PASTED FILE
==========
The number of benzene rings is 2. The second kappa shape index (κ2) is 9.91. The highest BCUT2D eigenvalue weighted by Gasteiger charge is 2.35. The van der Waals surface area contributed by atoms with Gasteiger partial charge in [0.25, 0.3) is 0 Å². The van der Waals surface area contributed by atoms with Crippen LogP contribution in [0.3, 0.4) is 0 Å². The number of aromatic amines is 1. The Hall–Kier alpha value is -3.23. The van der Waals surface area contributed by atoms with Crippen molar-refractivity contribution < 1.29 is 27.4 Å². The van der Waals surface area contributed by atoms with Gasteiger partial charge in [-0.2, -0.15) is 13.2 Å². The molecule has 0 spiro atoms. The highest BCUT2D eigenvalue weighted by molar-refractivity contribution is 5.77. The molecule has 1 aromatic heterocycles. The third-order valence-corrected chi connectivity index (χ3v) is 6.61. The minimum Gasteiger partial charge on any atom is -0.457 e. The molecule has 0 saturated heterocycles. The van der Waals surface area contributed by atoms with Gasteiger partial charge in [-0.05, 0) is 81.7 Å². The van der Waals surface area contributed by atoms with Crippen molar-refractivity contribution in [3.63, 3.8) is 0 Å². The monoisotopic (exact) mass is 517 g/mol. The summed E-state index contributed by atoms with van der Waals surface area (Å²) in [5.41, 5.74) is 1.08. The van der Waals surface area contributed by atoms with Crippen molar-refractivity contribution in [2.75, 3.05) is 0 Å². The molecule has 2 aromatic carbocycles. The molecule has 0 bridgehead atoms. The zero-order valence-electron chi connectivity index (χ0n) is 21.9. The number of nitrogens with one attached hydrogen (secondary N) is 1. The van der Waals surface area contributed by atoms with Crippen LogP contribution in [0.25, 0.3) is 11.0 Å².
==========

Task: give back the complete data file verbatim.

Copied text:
The number of benzene rings is 2. The second kappa shape index (κ2) is 9.91. The highest BCUT2D eigenvalue weighted by Gasteiger charge is 2.35. The van der Waals surface area contributed by atoms with Gasteiger partial charge in [0.25, 0.3) is 0 Å². The van der Waals surface area contributed by atoms with Crippen LogP contribution in [0.3, 0.4) is 0 Å². The number of aromatic amines is 1. The Hall–Kier alpha value is -3.23. The van der Waals surface area contributed by atoms with Crippen molar-refractivity contribution < 1.29 is 27.4 Å². The van der Waals surface area contributed by atoms with Gasteiger partial charge in [-0.2, -0.15) is 13.2 Å². The molecule has 0 spiro atoms. The highest BCUT2D eigenvalue weighted by molar-refractivity contribution is 5.77. The molecule has 1 aromatic heterocycles. The third-order valence-corrected chi connectivity index (χ3v) is 6.61. The minimum Gasteiger partial charge on any atom is -0.457 e. The molecule has 0 saturated heterocycles. The van der Waals surface area contributed by atoms with Gasteiger partial charge in [-0.05, 0) is 81.7 Å². The van der Waals surface area contributed by atoms with Crippen molar-refractivity contribution in [3.63, 3.8) is 0 Å². The monoisotopic (exact) mass is 517 g/mol. The summed E-state index contributed by atoms with van der Waals surface area (Å²) in [5.41, 5.74) is 1.08. The van der Waals surface area contributed by atoms with Crippen molar-refractivity contribution in [2.75, 3.05) is 0 Å². The molecule has 2 aromatic carbocycles. The molecule has 0 bridgehead atoms. The zero-order valence-electron chi connectivity index (χ0n) is 21.9. The number of nitrogens with one attached hydrogen (secondary N) is 1. The van der Waals surface area contributed by atoms with Crippen LogP contribution in [0.25, 0.3) is 11.0 Å².